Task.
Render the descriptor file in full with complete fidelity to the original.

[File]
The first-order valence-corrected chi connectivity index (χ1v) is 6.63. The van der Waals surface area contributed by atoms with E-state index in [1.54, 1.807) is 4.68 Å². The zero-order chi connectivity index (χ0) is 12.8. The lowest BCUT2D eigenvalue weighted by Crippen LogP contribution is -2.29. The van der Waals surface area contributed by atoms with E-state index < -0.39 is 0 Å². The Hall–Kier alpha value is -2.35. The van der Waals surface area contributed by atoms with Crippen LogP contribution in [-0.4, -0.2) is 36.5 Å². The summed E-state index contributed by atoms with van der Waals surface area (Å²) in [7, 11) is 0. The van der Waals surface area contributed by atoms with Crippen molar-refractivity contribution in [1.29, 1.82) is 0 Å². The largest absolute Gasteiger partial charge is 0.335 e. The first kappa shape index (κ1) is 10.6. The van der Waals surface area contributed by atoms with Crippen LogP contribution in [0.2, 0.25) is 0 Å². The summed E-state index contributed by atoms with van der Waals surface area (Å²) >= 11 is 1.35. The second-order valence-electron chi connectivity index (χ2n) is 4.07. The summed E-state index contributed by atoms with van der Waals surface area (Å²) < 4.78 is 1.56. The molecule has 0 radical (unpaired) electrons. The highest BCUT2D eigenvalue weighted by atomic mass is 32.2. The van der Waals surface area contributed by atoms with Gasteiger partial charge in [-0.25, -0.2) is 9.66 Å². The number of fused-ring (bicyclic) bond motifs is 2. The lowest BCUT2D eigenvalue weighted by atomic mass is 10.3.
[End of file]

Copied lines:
The first-order valence-corrected chi connectivity index (χ1v) is 6.63. The van der Waals surface area contributed by atoms with E-state index in [1.54, 1.807) is 4.68 Å². The zero-order chi connectivity index (χ0) is 12.8. The lowest BCUT2D eigenvalue weighted by Crippen LogP contribution is -2.29. The van der Waals surface area contributed by atoms with E-state index < -0.39 is 0 Å². The Hall–Kier alpha value is -2.35. The van der Waals surface area contributed by atoms with Crippen LogP contribution in [-0.4, -0.2) is 36.5 Å². The summed E-state index contributed by atoms with van der Waals surface area (Å²) in [7, 11) is 0. The van der Waals surface area contributed by atoms with Crippen molar-refractivity contribution in [1.29, 1.82) is 0 Å². The largest absolute Gasteiger partial charge is 0.335 e. The first kappa shape index (κ1) is 10.6. The van der Waals surface area contributed by atoms with Crippen LogP contribution in [0.2, 0.25) is 0 Å². The summed E-state index contributed by atoms with van der Waals surface area (Å²) >= 11 is 1.35. The second-order valence-electron chi connectivity index (χ2n) is 4.07. The summed E-state index contributed by atoms with van der Waals surface area (Å²) < 4.78 is 1.56. The molecule has 0 radical (unpaired) electrons. The highest BCUT2D eigenvalue weighted by atomic mass is 32.2. The van der Waals surface area contributed by atoms with Gasteiger partial charge in [-0.25, -0.2) is 9.66 Å². The number of fused-ring (bicyclic) bond motifs is 2. The lowest BCUT2D eigenvalue weighted by atomic mass is 10.3.